Item #134463 'Scotland v. Australia. Forthill, Broughty Ferry, August 4th & 5th, 1938' [a group portrait of both teams]. Cricket.
[ , Cricket]

'Scotland v. Australia. Forthill, Broughty Ferry, August 4th & 5th, 1938' [a group portrait of both teams]

Broughty Ferry, Dundee, [Unidentified Photographer], 1938.

A vintage gelatin silver photograph (205 × 296 mm), laid down on the original captioned mount, with the players identified below the image.

The mount is a little marked (mainly by three small faint glass-rings, one slightly encroaching on the bottom left-hand corner of the photograph); tiny mark to the surface of the photograph; overall in excellent condition.

The Burnie 'Advocate' (Friday 5 August 1938) has an interesting account of the first day's play: 'The Australians arrived by charabanc at the picturesque Broughton [sic] Ferry ground to-day, wearing tartan bonnets, but there was nothing festive about their early batting on a good wicket. McCabe won the toss, and decided to bat. The weather was fine and cool. By virtue of his father being an Aberdonian, the Yorkshireman, Gibb, led Scotland, which drew no nationalistic bar. The team included the West Indian, Hunt, who is now a professional for Aberdeenshire. Chipperfield was train sick after the 12.5 hour journey from Swansea, and stayed in bed to-day. Bradman is staying with friends at Perth. He is expected to stand down in the minor matches to ensure freshness for the next Test. Badcock and Walker, who opened for Australia, scored only seventeen in half an hour before Badcock was stumped off the first ball from Laidlaw. Walker was bowled in Hunt's first over....

Against creditable bowling, Barnes batted crisply until caught in the slips by Laidlaw. Fingleton, whom one kilted spectator described as a "we bitty on the dour side," stayed with McCabe until lunch, when three wickets were down for 95 runs. After lunch, Fingleton was soon out, and Brown did not last long, but McCabe gave the crowd of 4000 the kind of batting it had come to see. Brilliant and versatile, he scored 50 in 50 minutes. At tea, the Australians were all out for 213 runs'. A few days later, the Hobart 'Mercury' (Monday 8 August) reported that the match was a draw, with Australia 213 and 320, and Scotland 88 and 8 for 185. The 'two-day match which ended at Dundee yesterday would have been won easily had not the Australians, in light-hearted mood, refused to allow it a definite finish. Some of the Scottish newspapers are critical of the Australian tactics at Dundee. The "Scotsman" says it was with no sense of satisfaction that Scotland drew the match in such circumstances'. The full account of the match is nothing if not entertaining, with snippets such as these: 'A crowd of 6,000, in sultry weather after lunch, was entertained first by the release on the field of a kangaroo from the Australian exhibit at the Glasgow Exhibition', and 'As an example of Scottish economy, tickets for the match with India in 1932 were used as pass-out checks at lunch time'.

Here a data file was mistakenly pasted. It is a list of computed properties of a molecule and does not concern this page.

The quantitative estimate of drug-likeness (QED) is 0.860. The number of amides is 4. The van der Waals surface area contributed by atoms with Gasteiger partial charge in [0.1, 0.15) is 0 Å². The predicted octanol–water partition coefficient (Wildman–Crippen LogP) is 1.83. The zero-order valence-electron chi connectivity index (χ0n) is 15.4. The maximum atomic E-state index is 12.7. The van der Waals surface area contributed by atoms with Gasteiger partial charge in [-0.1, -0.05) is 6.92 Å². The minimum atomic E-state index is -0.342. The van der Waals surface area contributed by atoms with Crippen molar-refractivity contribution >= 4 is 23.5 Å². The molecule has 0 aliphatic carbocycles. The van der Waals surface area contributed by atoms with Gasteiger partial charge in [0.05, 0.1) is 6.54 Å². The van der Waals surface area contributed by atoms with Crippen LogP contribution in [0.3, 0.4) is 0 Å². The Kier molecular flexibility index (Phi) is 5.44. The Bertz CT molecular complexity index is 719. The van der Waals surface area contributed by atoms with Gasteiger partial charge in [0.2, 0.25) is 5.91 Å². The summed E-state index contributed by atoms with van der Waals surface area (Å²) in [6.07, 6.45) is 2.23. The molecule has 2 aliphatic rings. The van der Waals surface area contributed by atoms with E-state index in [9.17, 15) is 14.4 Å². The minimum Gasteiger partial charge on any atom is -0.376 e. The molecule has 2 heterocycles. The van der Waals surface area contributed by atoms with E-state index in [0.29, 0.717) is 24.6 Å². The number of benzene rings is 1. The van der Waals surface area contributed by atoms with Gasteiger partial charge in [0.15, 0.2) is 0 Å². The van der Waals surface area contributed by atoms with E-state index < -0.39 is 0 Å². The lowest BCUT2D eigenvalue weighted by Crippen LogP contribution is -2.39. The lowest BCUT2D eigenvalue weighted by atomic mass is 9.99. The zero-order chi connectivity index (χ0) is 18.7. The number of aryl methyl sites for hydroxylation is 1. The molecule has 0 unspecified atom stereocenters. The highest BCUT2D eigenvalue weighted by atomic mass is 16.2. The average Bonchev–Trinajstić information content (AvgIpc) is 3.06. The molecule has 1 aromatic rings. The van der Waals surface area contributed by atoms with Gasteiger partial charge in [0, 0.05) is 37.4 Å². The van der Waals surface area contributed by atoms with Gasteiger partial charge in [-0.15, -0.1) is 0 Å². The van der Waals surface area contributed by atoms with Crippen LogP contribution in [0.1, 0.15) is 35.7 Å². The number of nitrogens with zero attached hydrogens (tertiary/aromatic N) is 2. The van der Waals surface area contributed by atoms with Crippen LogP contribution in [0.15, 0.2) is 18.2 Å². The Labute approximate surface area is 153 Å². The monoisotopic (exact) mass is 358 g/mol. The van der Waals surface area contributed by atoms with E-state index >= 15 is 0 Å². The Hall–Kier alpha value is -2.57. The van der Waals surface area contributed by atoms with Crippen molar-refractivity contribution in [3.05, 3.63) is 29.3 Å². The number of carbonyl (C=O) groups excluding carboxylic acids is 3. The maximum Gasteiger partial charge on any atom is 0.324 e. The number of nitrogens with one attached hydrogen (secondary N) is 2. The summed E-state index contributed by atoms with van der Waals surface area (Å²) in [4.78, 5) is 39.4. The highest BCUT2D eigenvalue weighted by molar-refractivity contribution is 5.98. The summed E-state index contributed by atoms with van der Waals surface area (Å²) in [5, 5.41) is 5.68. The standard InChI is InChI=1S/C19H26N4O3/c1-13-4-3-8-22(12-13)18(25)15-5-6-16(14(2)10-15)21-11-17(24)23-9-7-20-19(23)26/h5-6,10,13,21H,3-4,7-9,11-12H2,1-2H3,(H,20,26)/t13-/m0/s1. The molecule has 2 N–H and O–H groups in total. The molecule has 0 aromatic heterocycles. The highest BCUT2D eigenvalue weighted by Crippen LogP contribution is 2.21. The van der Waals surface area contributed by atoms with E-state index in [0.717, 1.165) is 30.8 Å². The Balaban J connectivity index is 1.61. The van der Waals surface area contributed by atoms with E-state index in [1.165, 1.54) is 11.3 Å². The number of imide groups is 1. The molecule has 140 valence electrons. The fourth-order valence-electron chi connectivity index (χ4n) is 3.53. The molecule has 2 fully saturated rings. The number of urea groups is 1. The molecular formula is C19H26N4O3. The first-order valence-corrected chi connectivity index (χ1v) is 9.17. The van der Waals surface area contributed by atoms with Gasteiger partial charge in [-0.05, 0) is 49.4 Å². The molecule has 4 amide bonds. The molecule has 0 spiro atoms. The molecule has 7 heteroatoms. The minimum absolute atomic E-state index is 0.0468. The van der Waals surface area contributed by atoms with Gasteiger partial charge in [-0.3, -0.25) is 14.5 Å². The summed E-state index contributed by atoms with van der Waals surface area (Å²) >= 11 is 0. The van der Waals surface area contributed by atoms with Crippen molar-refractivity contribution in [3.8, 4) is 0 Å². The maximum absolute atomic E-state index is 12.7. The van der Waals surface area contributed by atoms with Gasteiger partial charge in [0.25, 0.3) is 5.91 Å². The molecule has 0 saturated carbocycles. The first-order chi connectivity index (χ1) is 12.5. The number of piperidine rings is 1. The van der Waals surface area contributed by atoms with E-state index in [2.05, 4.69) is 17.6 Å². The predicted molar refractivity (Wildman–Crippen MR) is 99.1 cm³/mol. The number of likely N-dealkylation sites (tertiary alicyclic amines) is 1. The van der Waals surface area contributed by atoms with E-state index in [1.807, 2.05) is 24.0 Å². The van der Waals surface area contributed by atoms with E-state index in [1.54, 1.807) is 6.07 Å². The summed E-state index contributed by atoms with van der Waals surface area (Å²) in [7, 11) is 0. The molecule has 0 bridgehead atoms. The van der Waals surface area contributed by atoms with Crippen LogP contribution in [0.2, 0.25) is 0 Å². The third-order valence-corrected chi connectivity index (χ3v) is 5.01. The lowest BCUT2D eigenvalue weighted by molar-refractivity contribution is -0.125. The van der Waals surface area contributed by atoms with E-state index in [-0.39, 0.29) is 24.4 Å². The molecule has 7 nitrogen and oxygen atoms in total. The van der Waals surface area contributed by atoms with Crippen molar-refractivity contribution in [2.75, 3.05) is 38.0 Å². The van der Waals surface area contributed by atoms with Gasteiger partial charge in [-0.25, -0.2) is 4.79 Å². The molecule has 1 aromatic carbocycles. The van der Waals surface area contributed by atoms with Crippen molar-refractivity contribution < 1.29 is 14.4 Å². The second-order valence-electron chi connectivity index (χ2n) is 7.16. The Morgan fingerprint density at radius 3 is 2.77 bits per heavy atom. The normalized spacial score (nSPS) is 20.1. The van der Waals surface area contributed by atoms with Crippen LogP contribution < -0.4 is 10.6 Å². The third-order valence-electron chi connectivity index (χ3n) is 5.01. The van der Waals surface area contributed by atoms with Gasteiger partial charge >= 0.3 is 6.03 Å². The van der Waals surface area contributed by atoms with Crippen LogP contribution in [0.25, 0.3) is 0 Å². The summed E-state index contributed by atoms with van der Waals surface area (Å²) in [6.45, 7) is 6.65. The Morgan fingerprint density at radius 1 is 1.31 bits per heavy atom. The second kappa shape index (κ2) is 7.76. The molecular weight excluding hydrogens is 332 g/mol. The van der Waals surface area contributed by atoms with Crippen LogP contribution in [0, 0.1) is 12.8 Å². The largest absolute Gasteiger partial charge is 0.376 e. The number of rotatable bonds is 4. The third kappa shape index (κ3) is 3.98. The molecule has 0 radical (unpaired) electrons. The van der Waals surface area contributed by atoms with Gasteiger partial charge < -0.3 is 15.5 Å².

Item #134463

Price (AUD): $750.00